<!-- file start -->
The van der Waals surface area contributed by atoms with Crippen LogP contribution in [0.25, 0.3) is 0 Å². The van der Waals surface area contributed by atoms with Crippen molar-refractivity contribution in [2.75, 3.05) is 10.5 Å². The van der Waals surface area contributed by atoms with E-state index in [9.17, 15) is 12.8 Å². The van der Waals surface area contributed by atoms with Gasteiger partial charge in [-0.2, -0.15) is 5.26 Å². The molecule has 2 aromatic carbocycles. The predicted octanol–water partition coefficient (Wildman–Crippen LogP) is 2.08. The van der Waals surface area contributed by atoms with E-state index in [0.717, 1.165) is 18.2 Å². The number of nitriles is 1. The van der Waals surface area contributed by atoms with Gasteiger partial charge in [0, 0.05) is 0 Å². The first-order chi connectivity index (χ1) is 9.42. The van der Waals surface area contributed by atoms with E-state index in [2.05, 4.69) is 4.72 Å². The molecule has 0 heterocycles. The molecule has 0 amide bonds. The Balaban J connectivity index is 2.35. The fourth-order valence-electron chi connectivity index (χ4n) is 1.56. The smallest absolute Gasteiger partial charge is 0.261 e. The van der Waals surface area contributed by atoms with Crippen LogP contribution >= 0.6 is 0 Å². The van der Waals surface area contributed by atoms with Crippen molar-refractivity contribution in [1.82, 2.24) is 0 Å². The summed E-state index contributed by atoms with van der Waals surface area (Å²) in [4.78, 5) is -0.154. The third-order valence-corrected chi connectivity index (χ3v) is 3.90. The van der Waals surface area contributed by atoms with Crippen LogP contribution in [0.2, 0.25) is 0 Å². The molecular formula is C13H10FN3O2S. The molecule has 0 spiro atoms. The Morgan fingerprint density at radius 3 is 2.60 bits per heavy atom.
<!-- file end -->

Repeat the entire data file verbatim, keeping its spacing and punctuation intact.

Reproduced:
The van der Waals surface area contributed by atoms with Crippen LogP contribution in [0.25, 0.3) is 0 Å². The van der Waals surface area contributed by atoms with Crippen molar-refractivity contribution in [2.75, 3.05) is 10.5 Å². The van der Waals surface area contributed by atoms with E-state index in [9.17, 15) is 12.8 Å². The van der Waals surface area contributed by atoms with Gasteiger partial charge in [-0.2, -0.15) is 5.26 Å². The molecule has 2 aromatic carbocycles. The predicted octanol–water partition coefficient (Wildman–Crippen LogP) is 2.08. The van der Waals surface area contributed by atoms with E-state index in [0.717, 1.165) is 18.2 Å². The number of nitriles is 1. The van der Waals surface area contributed by atoms with Gasteiger partial charge in [0, 0.05) is 0 Å². The first-order chi connectivity index (χ1) is 9.42. The van der Waals surface area contributed by atoms with E-state index in [2.05, 4.69) is 4.72 Å². The molecule has 0 heterocycles. The molecule has 0 amide bonds. The Balaban J connectivity index is 2.35. The fourth-order valence-electron chi connectivity index (χ4n) is 1.56. The smallest absolute Gasteiger partial charge is 0.261 e. The van der Waals surface area contributed by atoms with Crippen LogP contribution >= 0.6 is 0 Å². The van der Waals surface area contributed by atoms with Crippen molar-refractivity contribution in [1.82, 2.24) is 0 Å². The summed E-state index contributed by atoms with van der Waals surface area (Å²) in [4.78, 5) is -0.154. The third-order valence-corrected chi connectivity index (χ3v) is 3.90. The van der Waals surface area contributed by atoms with Crippen LogP contribution in [0.2, 0.25) is 0 Å². The molecular formula is C13H10FN3O2S. The molecule has 0 spiro atoms. The Morgan fingerprint density at radius 3 is 2.60 bits per heavy atom.